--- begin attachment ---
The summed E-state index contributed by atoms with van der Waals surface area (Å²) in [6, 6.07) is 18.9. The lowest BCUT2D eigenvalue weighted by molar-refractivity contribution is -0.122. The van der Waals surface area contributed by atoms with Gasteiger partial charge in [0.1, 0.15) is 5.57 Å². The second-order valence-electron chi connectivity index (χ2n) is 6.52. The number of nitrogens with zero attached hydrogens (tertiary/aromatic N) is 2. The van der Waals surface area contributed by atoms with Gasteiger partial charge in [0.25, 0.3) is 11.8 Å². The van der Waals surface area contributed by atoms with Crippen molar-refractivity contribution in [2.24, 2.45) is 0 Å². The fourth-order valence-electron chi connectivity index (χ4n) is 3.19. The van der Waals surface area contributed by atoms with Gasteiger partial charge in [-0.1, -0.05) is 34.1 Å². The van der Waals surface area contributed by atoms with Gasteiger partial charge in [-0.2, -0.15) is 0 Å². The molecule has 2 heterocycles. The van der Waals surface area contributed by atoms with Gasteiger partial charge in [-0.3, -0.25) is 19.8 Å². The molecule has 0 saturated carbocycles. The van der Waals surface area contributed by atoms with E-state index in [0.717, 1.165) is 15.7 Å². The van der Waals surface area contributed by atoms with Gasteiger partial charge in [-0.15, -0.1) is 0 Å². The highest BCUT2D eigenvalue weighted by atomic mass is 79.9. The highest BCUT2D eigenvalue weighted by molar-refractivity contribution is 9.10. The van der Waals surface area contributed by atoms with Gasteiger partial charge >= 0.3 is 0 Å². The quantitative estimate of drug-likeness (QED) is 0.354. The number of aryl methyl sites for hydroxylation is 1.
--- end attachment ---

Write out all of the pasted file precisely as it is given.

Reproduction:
The summed E-state index contributed by atoms with van der Waals surface area (Å²) in [6, 6.07) is 18.9. The lowest BCUT2D eigenvalue weighted by molar-refractivity contribution is -0.122. The van der Waals surface area contributed by atoms with Gasteiger partial charge in [0.1, 0.15) is 5.57 Å². The second-order valence-electron chi connectivity index (χ2n) is 6.52. The number of nitrogens with zero attached hydrogens (tertiary/aromatic N) is 2. The van der Waals surface area contributed by atoms with Gasteiger partial charge in [0.25, 0.3) is 11.8 Å². The van der Waals surface area contributed by atoms with Crippen molar-refractivity contribution in [2.24, 2.45) is 0 Å². The fourth-order valence-electron chi connectivity index (χ4n) is 3.19. The van der Waals surface area contributed by atoms with Gasteiger partial charge in [-0.1, -0.05) is 34.1 Å². The van der Waals surface area contributed by atoms with Gasteiger partial charge in [-0.2, -0.15) is 0 Å². The molecule has 2 heterocycles. The van der Waals surface area contributed by atoms with Gasteiger partial charge in [-0.3, -0.25) is 19.8 Å². The molecule has 0 saturated carbocycles. The van der Waals surface area contributed by atoms with E-state index in [0.717, 1.165) is 15.7 Å². The van der Waals surface area contributed by atoms with Gasteiger partial charge in [-0.15, -0.1) is 0 Å². The highest BCUT2D eigenvalue weighted by atomic mass is 79.9. The highest BCUT2D eigenvalue weighted by molar-refractivity contribution is 9.10. The van der Waals surface area contributed by atoms with Gasteiger partial charge >= 0.3 is 0 Å². The quantitative estimate of drug-likeness (QED) is 0.354. The number of aryl methyl sites for hydroxylation is 1.